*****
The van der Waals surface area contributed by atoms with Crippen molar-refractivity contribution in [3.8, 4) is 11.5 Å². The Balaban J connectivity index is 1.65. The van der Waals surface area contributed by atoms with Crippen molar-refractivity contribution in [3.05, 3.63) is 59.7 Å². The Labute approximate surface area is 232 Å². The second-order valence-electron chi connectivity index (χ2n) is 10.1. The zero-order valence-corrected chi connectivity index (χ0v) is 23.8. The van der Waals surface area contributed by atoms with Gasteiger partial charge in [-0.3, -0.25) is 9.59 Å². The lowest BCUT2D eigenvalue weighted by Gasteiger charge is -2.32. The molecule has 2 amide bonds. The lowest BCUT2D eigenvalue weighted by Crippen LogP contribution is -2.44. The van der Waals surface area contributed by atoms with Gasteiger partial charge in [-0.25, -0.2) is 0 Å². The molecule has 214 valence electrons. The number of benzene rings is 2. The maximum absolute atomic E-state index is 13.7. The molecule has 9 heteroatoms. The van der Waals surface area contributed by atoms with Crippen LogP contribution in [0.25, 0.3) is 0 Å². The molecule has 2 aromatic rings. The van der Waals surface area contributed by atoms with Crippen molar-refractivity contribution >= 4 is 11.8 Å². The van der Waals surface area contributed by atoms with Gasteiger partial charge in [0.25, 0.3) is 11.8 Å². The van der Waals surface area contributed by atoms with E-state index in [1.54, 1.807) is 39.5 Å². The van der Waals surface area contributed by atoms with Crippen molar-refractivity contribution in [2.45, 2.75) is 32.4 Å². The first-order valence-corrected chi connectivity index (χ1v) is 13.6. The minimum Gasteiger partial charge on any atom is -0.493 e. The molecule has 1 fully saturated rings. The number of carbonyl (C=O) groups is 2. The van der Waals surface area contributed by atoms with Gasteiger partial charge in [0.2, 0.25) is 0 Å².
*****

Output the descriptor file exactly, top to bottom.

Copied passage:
The van der Waals surface area contributed by atoms with Crippen molar-refractivity contribution in [3.8, 4) is 11.5 Å². The Balaban J connectivity index is 1.65. The van der Waals surface area contributed by atoms with Crippen molar-refractivity contribution in [3.05, 3.63) is 59.7 Å². The Labute approximate surface area is 232 Å². The second-order valence-electron chi connectivity index (χ2n) is 10.1. The zero-order valence-corrected chi connectivity index (χ0v) is 23.8. The van der Waals surface area contributed by atoms with Gasteiger partial charge in [-0.3, -0.25) is 9.59 Å². The lowest BCUT2D eigenvalue weighted by Gasteiger charge is -2.32. The molecule has 2 amide bonds. The lowest BCUT2D eigenvalue weighted by Crippen LogP contribution is -2.44. The van der Waals surface area contributed by atoms with Gasteiger partial charge in [-0.25, -0.2) is 0 Å². The molecule has 214 valence electrons. The number of benzene rings is 2. The maximum absolute atomic E-state index is 13.7. The molecule has 9 heteroatoms. The van der Waals surface area contributed by atoms with Crippen LogP contribution in [0.25, 0.3) is 0 Å². The molecule has 2 aromatic rings. The van der Waals surface area contributed by atoms with Crippen molar-refractivity contribution >= 4 is 11.8 Å². The van der Waals surface area contributed by atoms with Gasteiger partial charge in [0.25, 0.3) is 11.8 Å². The van der Waals surface area contributed by atoms with E-state index in [1.54, 1.807) is 39.5 Å². The van der Waals surface area contributed by atoms with Crippen molar-refractivity contribution in [2.45, 2.75) is 32.4 Å². The first-order valence-corrected chi connectivity index (χ1v) is 13.6. The minimum Gasteiger partial charge on any atom is -0.493 e. The molecule has 1 fully saturated rings. The number of carbonyl (C=O) groups is 2. The van der Waals surface area contributed by atoms with Gasteiger partial charge in [0.2, 0.25) is 0 Å².